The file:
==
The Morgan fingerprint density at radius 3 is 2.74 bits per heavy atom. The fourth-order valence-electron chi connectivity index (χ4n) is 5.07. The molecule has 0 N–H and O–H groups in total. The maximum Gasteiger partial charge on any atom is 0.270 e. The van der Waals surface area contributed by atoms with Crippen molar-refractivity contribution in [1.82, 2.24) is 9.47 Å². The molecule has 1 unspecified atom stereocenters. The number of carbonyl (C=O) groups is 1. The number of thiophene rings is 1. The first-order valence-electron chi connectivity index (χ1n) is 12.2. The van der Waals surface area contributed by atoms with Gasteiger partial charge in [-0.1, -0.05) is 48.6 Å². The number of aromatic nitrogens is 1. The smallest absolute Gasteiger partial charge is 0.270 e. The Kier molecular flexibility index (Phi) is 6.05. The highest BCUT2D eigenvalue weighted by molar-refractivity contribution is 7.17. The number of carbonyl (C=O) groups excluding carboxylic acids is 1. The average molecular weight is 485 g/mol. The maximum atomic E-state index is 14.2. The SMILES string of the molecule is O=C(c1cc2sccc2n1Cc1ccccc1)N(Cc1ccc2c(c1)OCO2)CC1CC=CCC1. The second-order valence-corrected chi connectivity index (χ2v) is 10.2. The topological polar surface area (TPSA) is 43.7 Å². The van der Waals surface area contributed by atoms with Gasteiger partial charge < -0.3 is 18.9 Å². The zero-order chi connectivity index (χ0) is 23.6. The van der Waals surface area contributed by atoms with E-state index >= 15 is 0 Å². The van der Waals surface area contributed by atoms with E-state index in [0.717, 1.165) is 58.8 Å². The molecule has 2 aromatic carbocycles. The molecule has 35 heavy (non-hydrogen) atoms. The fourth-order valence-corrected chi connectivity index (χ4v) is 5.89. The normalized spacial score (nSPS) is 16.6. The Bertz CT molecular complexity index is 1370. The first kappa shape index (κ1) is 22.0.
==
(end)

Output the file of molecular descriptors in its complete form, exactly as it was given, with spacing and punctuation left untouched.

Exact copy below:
The Morgan fingerprint density at radius 3 is 2.74 bits per heavy atom. The fourth-order valence-electron chi connectivity index (χ4n) is 5.07. The molecule has 0 N–H and O–H groups in total. The maximum Gasteiger partial charge on any atom is 0.270 e. The van der Waals surface area contributed by atoms with Crippen molar-refractivity contribution in [1.82, 2.24) is 9.47 Å². The molecule has 1 unspecified atom stereocenters. The number of carbonyl (C=O) groups is 1. The number of thiophene rings is 1. The first-order valence-electron chi connectivity index (χ1n) is 12.2. The van der Waals surface area contributed by atoms with Gasteiger partial charge in [-0.1, -0.05) is 48.6 Å². The number of aromatic nitrogens is 1. The smallest absolute Gasteiger partial charge is 0.270 e. The Kier molecular flexibility index (Phi) is 6.05. The highest BCUT2D eigenvalue weighted by molar-refractivity contribution is 7.17. The number of carbonyl (C=O) groups excluding carboxylic acids is 1. The average molecular weight is 485 g/mol. The maximum atomic E-state index is 14.2. The SMILES string of the molecule is O=C(c1cc2sccc2n1Cc1ccccc1)N(Cc1ccc2c(c1)OCO2)CC1CC=CCC1. The second-order valence-corrected chi connectivity index (χ2v) is 10.2. The topological polar surface area (TPSA) is 43.7 Å². The van der Waals surface area contributed by atoms with Gasteiger partial charge < -0.3 is 18.9 Å². The zero-order chi connectivity index (χ0) is 23.6. The van der Waals surface area contributed by atoms with E-state index >= 15 is 0 Å². The van der Waals surface area contributed by atoms with E-state index in [0.717, 1.165) is 58.8 Å². The molecule has 2 aromatic carbocycles. The molecule has 35 heavy (non-hydrogen) atoms. The fourth-order valence-corrected chi connectivity index (χ4v) is 5.89. The normalized spacial score (nSPS) is 16.6. The Bertz CT molecular complexity index is 1370. The first kappa shape index (κ1) is 22.0.